From the Editors
A Separation, Asghar Farhadi’s Oscar winning film, gave Iranians a reason to come together and celebrate this moment, which could have potentially taken the focus away from war and nuclear program. The media on both sides, however, missed the moment.
On Sunday, 26 February, Asghar Farhadi began his acceptance speech by greeting “the good people of my homeland” and saying:
“Many Iranians all over the world are watching us and I imagine them to be very happy. They are happy not just because of an important award or a film or filmmaker, but because at the time when talk of war, intimidation and aggression is exchanged between politicians, the name of their country Iran is spoken here through her glorious culture, a rich and ancient culture that has been hidden under the heavy dust of politics.”
The news went viral on Facebook and Twitter. YouTube clips captured the moment when Farhadi held the golden statue for Best Foreign Film. The Guardian’s Saeed Kamali Dehghan reported that millions of people in Iran had stayed up to watch the Oscars on their satellite televisions. A special Facebook page aggregated messages from well wishers. Iranian journalist Reza Asadi tweated, “Imagine: Iranians are now waking up to find the world is talking about its cinema, not its nuke, for a change." The jubilations even echoed through Iran’s prisons. More than fifty political prisoners congratulated him for winning the Oscars.
So, how did the media capture this moment and heed his call to go beyond politics du jour? Alas, habits being hard to break, even this marvelous opportunity was used instead as a platform for media on both sides to go ballistic.
No sooner had Farhadi held the golden statue in his hand than Haaretz led with the inflammatory AP/Reuters generated headline ”Iranian film beats Israel's 'Footnote' at Academy Awards.” This set the tone for all Western media that followed.
Yahoo’s Jonathan Crow wrote: “Farhadi inserted himself in an increasingly rancorous geo-political debate and followed by stating how his speech might be unpopular with certain segments of the American public.”
In a further bow to the current saber-rattling concert, the AP’s Jerusalem correspondent interviewed Israeli filmgoers to get their reaction to A Separation. In that piece, Moshe Amirav, a political science professor at Hebrew University in Jerusalem, said he “didn’t stop thinking about the bomb the whole time” he was watching “A Separation.” Several US national and local news outlets picked up this article, including National Public Radio (NPR), The Washington Post, and The Guardian, without any counter narrative to this distorted view of Iran.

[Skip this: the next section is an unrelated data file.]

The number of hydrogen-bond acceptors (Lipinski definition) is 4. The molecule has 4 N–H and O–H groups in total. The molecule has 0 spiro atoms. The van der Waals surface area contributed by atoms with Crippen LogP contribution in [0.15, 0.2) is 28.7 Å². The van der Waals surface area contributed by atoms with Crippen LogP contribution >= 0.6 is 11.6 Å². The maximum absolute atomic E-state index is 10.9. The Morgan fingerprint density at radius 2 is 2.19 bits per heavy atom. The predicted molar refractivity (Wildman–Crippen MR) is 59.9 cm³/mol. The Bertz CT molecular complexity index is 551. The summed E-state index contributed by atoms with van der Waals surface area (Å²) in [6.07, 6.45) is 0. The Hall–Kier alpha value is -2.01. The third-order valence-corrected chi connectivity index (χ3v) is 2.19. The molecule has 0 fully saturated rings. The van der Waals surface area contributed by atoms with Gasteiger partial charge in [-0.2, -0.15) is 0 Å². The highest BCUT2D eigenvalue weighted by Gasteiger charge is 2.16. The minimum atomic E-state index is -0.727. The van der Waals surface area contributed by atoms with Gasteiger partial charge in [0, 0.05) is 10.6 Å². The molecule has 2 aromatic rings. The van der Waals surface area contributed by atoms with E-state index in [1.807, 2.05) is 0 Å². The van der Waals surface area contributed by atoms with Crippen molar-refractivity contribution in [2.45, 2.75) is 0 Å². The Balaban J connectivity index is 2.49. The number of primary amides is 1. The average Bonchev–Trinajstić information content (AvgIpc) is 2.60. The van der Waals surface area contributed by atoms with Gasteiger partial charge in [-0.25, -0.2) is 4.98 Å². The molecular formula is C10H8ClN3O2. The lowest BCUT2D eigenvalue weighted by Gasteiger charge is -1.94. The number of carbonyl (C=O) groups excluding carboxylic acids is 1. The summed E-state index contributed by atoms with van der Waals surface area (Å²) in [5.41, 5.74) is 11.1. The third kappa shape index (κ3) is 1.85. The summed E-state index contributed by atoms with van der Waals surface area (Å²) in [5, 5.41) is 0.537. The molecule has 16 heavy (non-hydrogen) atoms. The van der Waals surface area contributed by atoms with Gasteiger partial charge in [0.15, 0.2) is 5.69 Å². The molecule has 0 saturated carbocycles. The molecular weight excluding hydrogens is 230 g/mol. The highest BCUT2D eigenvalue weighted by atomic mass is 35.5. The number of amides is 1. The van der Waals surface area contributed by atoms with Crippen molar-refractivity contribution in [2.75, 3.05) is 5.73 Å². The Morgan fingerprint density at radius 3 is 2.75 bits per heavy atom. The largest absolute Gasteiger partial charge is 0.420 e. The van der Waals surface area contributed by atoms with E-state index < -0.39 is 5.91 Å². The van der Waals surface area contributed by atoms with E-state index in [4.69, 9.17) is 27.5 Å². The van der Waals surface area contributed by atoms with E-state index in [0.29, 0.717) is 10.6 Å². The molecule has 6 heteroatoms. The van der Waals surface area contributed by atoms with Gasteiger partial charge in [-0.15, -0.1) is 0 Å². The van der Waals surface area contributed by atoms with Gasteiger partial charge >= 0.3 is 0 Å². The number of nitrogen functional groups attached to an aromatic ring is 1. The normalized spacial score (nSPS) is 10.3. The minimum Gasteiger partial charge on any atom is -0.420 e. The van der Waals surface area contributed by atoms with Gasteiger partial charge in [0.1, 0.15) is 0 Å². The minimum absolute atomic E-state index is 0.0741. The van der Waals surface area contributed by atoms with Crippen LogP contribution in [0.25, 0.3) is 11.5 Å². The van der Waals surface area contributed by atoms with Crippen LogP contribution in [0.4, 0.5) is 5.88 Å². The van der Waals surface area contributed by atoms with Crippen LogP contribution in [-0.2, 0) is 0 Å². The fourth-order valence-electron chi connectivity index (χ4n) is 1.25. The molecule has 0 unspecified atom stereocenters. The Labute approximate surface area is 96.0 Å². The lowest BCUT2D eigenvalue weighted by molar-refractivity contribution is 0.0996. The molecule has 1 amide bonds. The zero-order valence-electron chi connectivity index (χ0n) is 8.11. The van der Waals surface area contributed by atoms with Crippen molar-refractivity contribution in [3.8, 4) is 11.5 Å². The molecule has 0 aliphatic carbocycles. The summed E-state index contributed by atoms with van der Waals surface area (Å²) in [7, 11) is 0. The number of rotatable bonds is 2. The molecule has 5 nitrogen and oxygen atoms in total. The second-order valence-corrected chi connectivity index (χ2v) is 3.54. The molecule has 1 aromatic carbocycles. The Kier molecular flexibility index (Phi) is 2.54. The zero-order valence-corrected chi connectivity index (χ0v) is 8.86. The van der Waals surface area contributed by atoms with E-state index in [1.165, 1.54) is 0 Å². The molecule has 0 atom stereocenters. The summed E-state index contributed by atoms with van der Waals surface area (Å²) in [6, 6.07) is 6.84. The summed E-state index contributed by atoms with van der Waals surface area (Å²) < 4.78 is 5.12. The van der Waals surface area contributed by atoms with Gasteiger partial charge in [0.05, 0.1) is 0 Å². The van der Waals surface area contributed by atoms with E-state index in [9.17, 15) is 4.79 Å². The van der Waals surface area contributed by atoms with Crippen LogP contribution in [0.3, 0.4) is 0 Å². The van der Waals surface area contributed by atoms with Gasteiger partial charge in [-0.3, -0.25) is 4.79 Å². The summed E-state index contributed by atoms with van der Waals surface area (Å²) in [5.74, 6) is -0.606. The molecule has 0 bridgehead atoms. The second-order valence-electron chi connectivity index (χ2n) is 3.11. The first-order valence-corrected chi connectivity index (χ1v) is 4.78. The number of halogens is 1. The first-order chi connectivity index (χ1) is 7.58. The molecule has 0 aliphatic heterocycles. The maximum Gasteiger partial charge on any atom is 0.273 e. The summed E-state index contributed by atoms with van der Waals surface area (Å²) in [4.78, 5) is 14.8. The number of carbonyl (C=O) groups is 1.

Thomas Erdbrink of The Washington Post, based in Iran since 2001, even called the win "the best public diplomacy for the Islamic Republic in many years.”
If Western media clearly missed an opportunity to use the beauty of art and culture to bridge lingering political differences, what were, one might ask, the reactions of the Iranian media, which one might think could have seized the opportunity to show grace and magnanimity in response to such an olive branch coming from, of all places, Hollywood?
Unfortunately, the Iranian regime, as the saying goes, never misses an opportunity to miss an opportunity. Its media outlets also used the Oscar win as a stage to promote their own political agenda. The state media called it a triumph over the “Zionist regime.” Finding Oscar-winner Farhadi’s acceptance speech much too mild and accommodating, Fars news—often derided as “False news”—decided to fabricate part of the speech and put the following words in his mouth: “I proudly offer this award to the people of my country who, despite all the tensions and hostility between Iran and the West over Iran's nuclear program, respect all cultures and civilizations.”
What Farhadi, in fact, said was: “I proudly offer this award to the people of my country, the people who respect all cultures and civilizations and despise hostility and resentment. Thank you so much."
[Commentary on the Oscars. Image from Fars News]
Out of embarrassment, Fars News later removed the fabricated excerpt, but it was already too late. The original version had been captured by bloggers and went viral on the Internet.
As for Iranian regime mouthpiece Press TV, it simply republished the English version of the Fars News report of the film’s Oscars victory in English with minor modifications. Press TV also played Asghar Farhadi’s tape of his acceptance speech without letting viewers hear what he actually was saying.
Ironically, as London-based journalist and writer Kamin Mohammadi reminds us in her piece, A Separation almost did not happen:
“Back in 2010, Mr. Farhadi had criticized Iranian cultural policy for isolating a number of prominent cineastes. The production license for 'A Separation'—which was then shooting—was immediately revoked. The Ministry of Culture accused Farhadi of advocating on behalf of "counter-revolutionary" moviemaker Makhmalbaf and the ban was not lifted until Farhadi publicly distanced himself from other controversial Iranian filmmakers.”
Think Progress’ Ali Gharib’s wrote: “Iranian State Media Apparently Did Not Listen To Asghar Farhadi’s Oscar Acceptance Speech.” Unfortunately, neither did the media in the United States. Or perhaps they did listen but did not hear anything that quite fit the saber-rattling narratives the world has been fed by the US, Iranian, and Israeli propaganda machines.
- Video: Iranian Cinema Under Siege
- DP/30: A Separation, writer/director Asghar Farhadi: An In-Depth Interview with Asghar Farhadi
- Massoud Bakhshi, The Economic Times: Oscar Awards 2012: Asghar Farhadi's Oscar could take Iranian cinema to the global market Iran's Oscar:
- Babak Dehghanpisheh: Iran's Oscar: The Delicate Victory Dance of the Director of A Separation
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